The wind was unforgiving. It was a head wind/cross wind for most of the race. There were only a few times it was a tail wind and I tried to use those to my advantage as much as possible. Around mile 25, we did a section right by the highway where we were very exposed and it was an unrelenting head wind. This was mentally probably the toughest part of the bike. Then, if you have done Racine or heard anything about it, the roads are not in the…ahem…best conditions. Every 2 feet or so it was “thunk, thunk, thunk, thunk.” It was almost numbing at points. But right around the halfway point, I started feeling my headset come loose from the rest of my bike…..

Every bump I hit, every turn I took, I just held onto my bike for dear life and prayed it wouldn’t go flying off. The handlebars were floating around the turns and I was hoping that I wouldn’t lose control. Also, I have never seen soooooo many people on the side of the road with flats and mechanicals. It was not a good situation.

Somehow, everything on my bike held together. As I came into transition, I saw Craig and he told me to take it in hot.

Transition, I was in and out as quickly as possible. One of the girls who had taken off early in the beginning of the race was sitting down in transition. I told her to keep going and ran out.

Coming out of transition there is a nice little bump. I was trying to book it up there. Craig told me I was 6th overall and I need to run 7:00 pace. I saw another girl ahead of me who had passed me around halfway on the bike as well. I set my eyes on her and tried to work my way up to her.

We were running into the wind on the way out. It’s a double out and back for the run. Nobody was really running my pace and I was trying to get any break from the wind possible but there was nowhere to go. Around mile 3 I started hitting my groove and I was on pace at the turn around.

The second loop was not quite so easy. I saw Craig again and he told me if I hung on to my pace that I would be top 3. The wind was finally catching up to me and I felt like I was spinning my legs but not going anywhere. I had caught up slightly to the girl ahead of me but had not closed the gap enough. I thought to myself she was the carrot I was chasing. My pace dropped to the 7:20’s. Around mile 10 I hit the wall. As much as I felt like I was pushing faster, I just felt like I wasn’t going anywhere. Mile 12 a guy passed me and I told him to finish strong. With a mile left, Craig told me to dig down and give it everything I had. I was grunting in pain as I sprinted towards the finish. I never passed that other girl ahead of me and imagined my pro card just literally running away from me. Going into the chute, I was THAT person that sprinted down the chute and ruined someone else’s finishing pics as I came across with them. Sorry to be THAT triathlete. Shame on me.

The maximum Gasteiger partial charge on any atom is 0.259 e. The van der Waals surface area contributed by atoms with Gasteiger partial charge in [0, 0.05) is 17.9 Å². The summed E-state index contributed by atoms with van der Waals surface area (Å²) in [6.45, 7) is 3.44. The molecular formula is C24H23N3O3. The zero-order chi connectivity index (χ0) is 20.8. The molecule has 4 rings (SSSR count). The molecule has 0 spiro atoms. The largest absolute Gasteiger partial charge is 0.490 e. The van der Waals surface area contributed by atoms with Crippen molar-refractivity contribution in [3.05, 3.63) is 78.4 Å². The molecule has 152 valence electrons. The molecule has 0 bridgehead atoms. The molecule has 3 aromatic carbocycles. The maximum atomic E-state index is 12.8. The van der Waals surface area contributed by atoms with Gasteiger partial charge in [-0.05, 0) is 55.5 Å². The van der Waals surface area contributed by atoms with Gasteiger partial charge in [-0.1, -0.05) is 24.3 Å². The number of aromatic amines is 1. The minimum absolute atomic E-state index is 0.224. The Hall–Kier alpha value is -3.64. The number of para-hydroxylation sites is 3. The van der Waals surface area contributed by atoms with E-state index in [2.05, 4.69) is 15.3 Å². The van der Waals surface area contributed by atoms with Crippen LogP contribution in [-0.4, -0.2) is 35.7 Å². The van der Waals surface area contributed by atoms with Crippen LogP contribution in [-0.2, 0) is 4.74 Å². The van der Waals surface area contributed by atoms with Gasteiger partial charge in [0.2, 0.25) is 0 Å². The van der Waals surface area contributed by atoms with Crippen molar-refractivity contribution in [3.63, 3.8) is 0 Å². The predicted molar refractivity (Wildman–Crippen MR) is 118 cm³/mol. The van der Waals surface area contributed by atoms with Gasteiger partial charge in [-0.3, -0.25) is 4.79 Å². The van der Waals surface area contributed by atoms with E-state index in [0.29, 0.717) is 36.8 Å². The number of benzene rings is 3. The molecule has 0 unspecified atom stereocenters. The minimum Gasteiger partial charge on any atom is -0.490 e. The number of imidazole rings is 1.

1. Best bike split by 6 minutes
  2. Best run split by 5 minutes
  3. 2nd age group (missed first by :22 seconds)
  4. 6th amateur female overall (missed top 3 by 1:10)
  5. 2nd fastest amateur female run split of the day!
  6. 15th overall female with pros

If you had asked me at the beginning of this week what my expectations were for this race, I would probably wouldn’t have given you the best response. For everything that happened before and during the race, I am really happy with how things turned out. Do I wish there was a swim? Yes. Do I wish I got top 3? Yes. But I executed a really great day in not the most ideal conditions. So yes, I am happy. But still hungry for more.

Thanks again to Craig for driving up to be there at the race. You dream up all these crazy work outs for me and are helping make my goals a reality. Sometimes I hate you but it is all worth it on days like this.

Thanks Matt for dealing with my pre race crazies and helping me get my bike in the box. I couldn’t do what I do without all your love and support.

The sponsors: Coeur, TYR, Argon, Normatec. Coeur has the most glorious and comfortable kit. There was literally a guy during the race that said “I could chase that kit around all day long!” Even though I didn’t get to swim, Bryan Barge at TYR sent me a brand spanking new wetsuit to wear. It will just have to wait for next time. Argon 18. Even though the road conditions weren’t ideal, I still improved 6 minutes from my time at Eagleman just a month ago. Lil’ Sebastian used his wings to fly! Normatec is something that I use weekly after tough sessions to recover faster and get back to training sooner. It has also played a huge role in getting my legs ready to go for races. Thank you all!

To my tribe, there are so many supporters out there. I cherish all your enCOEURagement ;). I couldn’t do this without you guys either!

What’s next……….there might be another 70.3 on the horizon. Stay tuned.